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OPINION: It’s about time to put an end to the daylight savings dispute

The times are a-changin’: when daylight saving time ended on Sunday, Nov. 6, it wreaked havoc and confusion as I stepped into my car that morning and thought I was an hour late for work.

U.S. senators seem to agree on the annoyance: In March, they unanimously passed the Sunshine Protection Act, which would make DST permanent. It has been stalled in the House, due to split opinions on whether time should be permanently set to DST of standard time, according to The Washington Post.

Personally, I lean towards permanent standard time, but more importantly, I find that the back and forth between corporate interests on either side of the argument is keeping us from solving the true issue — the damaging impact of the shift in general.

Daylight saving time was initially proposed as a way to maximize natural light as opposed to artificial use by changing the hour at which the sun sets. However, energy use in industrialized countries, particularly the U.S., is increased during DST, as the daylight hours increase energy usage from cooling — ultimately, DST has no impact on energy usage, according to National Geographic.

There are stakes for just about every industry, each fighting vehemently for their side — the petroleum industry is for DST, as people tend to drive more in the daylight hours. Intense lobbying has been put forth by sleep scientists opposing DST for its disruption of the circadian rhythm, according to National Geographic. I could go on: every group, and every person, has their own preference leaning one way or the other, which is much of the reason why the issue has not yet been resolved.

Looking to other countries, it should be noted that the majority of the world does not use DST. Most of Europe, the U.S. and Canada use it, but Africa and Asia are almost entirely in standard time, and South America and Australia each use it in only a few provinces or countries. The start and end dates for DST are different around the world. Arizona doesn’t use DST, and many states have preemptive bills to make DST permanent once the federal government approves a similar bill, according to NPR.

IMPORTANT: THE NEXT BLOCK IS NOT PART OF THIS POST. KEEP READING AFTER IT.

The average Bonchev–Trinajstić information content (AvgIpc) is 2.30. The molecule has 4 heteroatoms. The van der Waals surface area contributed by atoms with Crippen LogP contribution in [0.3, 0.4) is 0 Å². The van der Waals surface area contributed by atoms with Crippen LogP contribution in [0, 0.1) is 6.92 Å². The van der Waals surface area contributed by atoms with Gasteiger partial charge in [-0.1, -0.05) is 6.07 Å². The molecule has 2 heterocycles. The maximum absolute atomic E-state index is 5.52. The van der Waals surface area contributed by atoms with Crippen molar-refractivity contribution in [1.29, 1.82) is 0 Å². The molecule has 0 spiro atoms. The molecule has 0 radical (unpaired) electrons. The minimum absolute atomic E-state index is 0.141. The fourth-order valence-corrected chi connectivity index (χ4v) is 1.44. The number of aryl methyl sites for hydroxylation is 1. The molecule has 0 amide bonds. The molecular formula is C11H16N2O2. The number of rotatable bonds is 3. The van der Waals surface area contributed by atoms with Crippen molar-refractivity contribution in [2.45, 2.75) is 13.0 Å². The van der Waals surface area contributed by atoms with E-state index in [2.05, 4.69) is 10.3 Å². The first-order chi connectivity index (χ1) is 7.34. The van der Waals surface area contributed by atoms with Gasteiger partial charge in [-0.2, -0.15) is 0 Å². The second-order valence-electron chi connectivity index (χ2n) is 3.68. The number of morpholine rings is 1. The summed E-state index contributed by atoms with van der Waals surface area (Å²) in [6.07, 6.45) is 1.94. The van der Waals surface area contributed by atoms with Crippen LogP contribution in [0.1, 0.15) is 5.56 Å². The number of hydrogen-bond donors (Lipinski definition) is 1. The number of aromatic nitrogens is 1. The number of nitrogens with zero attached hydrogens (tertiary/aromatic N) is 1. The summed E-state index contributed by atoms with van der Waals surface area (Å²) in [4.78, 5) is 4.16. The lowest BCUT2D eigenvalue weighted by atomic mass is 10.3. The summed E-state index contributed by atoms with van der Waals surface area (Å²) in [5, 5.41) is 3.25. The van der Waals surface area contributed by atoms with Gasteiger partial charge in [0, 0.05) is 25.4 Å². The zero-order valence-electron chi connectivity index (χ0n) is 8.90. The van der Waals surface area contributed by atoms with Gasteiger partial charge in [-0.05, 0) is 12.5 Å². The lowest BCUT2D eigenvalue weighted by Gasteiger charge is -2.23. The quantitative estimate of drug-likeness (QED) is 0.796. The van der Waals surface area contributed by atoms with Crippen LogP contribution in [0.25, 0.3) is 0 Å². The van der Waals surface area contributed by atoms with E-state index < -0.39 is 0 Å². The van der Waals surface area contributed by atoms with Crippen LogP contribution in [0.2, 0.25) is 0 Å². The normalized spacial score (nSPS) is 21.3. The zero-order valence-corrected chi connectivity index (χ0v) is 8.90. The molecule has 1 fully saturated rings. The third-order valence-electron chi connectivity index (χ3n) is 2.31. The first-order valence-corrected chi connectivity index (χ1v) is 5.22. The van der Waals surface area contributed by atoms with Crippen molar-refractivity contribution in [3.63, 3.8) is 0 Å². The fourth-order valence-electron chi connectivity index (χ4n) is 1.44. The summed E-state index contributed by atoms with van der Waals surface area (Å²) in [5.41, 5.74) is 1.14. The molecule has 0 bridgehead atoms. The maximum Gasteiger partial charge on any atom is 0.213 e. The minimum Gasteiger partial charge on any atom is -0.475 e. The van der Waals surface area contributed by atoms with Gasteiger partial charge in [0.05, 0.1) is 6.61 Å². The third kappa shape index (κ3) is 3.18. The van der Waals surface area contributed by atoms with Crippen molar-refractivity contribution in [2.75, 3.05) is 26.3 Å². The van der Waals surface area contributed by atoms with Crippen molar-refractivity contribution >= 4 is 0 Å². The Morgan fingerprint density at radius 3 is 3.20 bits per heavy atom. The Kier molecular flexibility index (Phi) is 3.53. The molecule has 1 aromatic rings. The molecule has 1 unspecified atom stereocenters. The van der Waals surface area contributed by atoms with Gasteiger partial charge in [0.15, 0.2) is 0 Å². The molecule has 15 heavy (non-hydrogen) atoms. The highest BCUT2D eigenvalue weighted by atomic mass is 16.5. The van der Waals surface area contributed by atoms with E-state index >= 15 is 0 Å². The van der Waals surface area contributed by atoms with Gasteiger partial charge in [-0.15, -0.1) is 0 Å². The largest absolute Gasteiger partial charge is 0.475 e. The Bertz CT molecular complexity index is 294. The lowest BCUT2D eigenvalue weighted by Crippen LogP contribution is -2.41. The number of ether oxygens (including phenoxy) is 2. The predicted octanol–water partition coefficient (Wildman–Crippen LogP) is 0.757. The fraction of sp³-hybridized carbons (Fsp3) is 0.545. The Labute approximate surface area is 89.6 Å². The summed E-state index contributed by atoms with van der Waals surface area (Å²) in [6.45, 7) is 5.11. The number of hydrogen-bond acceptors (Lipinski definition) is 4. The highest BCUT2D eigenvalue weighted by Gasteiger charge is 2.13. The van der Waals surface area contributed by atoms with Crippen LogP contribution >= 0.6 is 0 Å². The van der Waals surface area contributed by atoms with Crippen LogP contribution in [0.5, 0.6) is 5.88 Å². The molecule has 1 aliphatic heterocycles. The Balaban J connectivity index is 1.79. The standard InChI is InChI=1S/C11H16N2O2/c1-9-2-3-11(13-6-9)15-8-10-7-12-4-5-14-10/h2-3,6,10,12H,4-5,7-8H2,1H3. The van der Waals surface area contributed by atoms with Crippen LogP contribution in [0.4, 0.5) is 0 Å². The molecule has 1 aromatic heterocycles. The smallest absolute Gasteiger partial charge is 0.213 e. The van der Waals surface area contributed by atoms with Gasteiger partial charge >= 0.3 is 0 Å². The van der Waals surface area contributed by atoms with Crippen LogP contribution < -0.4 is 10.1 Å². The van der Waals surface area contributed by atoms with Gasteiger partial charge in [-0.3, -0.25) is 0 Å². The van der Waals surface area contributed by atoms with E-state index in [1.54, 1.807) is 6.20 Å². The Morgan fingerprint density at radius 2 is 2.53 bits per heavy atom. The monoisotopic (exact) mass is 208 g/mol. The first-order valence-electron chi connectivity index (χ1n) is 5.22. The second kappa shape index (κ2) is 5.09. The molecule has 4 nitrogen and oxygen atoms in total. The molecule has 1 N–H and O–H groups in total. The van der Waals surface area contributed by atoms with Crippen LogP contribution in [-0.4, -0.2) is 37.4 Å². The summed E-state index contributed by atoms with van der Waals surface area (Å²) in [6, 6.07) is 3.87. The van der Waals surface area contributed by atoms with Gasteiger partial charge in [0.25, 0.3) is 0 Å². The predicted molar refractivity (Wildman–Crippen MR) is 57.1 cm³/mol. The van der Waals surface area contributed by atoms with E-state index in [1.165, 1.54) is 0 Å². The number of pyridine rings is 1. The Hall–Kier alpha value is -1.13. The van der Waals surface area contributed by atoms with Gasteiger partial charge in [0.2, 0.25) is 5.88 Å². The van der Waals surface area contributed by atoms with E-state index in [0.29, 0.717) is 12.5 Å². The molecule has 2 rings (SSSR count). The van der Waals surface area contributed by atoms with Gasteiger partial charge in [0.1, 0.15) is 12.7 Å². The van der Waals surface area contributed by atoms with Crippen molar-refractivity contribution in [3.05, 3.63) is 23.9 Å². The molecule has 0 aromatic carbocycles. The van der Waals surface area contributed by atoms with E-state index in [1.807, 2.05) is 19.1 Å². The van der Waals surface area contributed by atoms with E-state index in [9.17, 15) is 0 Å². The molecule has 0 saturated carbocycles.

The main reason I tend toward permanent standard time is simply for the sake of global consistency — however, you might point to the research on how DST is potentially linked to increased risk of heart attacks and, as mentioned above, poorer sleep due to disruption of circadian rhythms. Of course, the transition to standard time is not without its faults: one study from Epidemiology found that incidents of reported depressive episodes increased by 11% for up to 10 weeks after the shift to standard time.

To be honest, both shifts have their pros and cons, but I find it quite pointless to shift from one potentially negative consequence to another for no reason other than to please one half of the population (only to subsequently upset the other half.) People will be angry either way — why not just pony up and make a decision one way or the other, permanently settling this grating dispute. Now’s your time to shine, Congress.

Zara Roy is the copy chief at the Daily Lobo. She can be reached at or on Twitter @DailyLobo

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